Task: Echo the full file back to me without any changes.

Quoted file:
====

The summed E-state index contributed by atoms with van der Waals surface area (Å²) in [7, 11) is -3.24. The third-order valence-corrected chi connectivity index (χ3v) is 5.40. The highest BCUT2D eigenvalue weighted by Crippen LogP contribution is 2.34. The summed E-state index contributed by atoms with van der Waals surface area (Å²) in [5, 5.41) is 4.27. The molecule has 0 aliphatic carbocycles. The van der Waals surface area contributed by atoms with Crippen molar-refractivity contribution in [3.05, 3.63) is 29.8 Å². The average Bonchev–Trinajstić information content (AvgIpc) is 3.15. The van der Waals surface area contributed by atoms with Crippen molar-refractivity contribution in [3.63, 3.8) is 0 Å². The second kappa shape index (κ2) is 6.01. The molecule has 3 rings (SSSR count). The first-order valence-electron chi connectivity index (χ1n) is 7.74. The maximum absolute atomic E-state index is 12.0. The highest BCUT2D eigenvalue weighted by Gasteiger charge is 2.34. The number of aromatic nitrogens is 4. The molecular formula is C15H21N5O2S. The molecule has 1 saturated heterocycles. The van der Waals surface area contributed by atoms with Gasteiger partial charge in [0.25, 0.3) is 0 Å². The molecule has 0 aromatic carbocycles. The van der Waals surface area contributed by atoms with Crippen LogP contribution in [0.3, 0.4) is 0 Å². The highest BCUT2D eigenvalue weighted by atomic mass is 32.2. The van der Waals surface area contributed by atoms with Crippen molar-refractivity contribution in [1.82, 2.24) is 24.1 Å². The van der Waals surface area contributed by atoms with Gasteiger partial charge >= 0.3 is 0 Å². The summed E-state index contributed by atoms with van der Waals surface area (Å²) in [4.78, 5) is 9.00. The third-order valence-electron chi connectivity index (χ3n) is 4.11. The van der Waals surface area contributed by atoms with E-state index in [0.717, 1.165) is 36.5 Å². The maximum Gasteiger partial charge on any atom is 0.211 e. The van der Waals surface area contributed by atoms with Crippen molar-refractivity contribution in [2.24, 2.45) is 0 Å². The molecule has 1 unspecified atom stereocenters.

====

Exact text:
The summed E-state index contributed by atoms with van der Waals surface area (Å²) in [7, 11) is -3.24. The third-order valence-corrected chi connectivity index (χ3v) is 5.40. The highest BCUT2D eigenvalue weighted by Crippen LogP contribution is 2.34. The summed E-state index contributed by atoms with van der Waals surface area (Å²) in [5, 5.41) is 4.27. The molecule has 0 aliphatic carbocycles. The van der Waals surface area contributed by atoms with Crippen molar-refractivity contribution in [3.05, 3.63) is 29.8 Å². The average Bonchev–Trinajstić information content (AvgIpc) is 3.15. The van der Waals surface area contributed by atoms with Crippen molar-refractivity contribution in [3.63, 3.8) is 0 Å². The second kappa shape index (κ2) is 6.01. The molecule has 3 rings (SSSR count). The first-order valence-electron chi connectivity index (χ1n) is 7.74. The maximum absolute atomic E-state index is 12.0. The highest BCUT2D eigenvalue weighted by Gasteiger charge is 2.34. The number of aromatic nitrogens is 4. The molecular formula is C15H21N5O2S. The molecule has 1 saturated heterocycles. The van der Waals surface area contributed by atoms with Gasteiger partial charge in [0.25, 0.3) is 0 Å². The molecule has 0 aromatic carbocycles. The van der Waals surface area contributed by atoms with Crippen LogP contribution in [0.3, 0.4) is 0 Å². The highest BCUT2D eigenvalue weighted by atomic mass is 32.2. The van der Waals surface area contributed by atoms with Crippen molar-refractivity contribution in [1.82, 2.24) is 24.1 Å². The van der Waals surface area contributed by atoms with Gasteiger partial charge >= 0.3 is 0 Å². The summed E-state index contributed by atoms with van der Waals surface area (Å²) in [4.78, 5) is 9.00. The third-order valence-electron chi connectivity index (χ3n) is 4.11. The van der Waals surface area contributed by atoms with E-state index in [0.717, 1.165) is 36.5 Å². The maximum Gasteiger partial charge on any atom is 0.211 e. The van der Waals surface area contributed by atoms with Crippen molar-refractivity contribution in [2.24, 2.45) is 0 Å². The molecule has 1 unspecified atom stereocenters.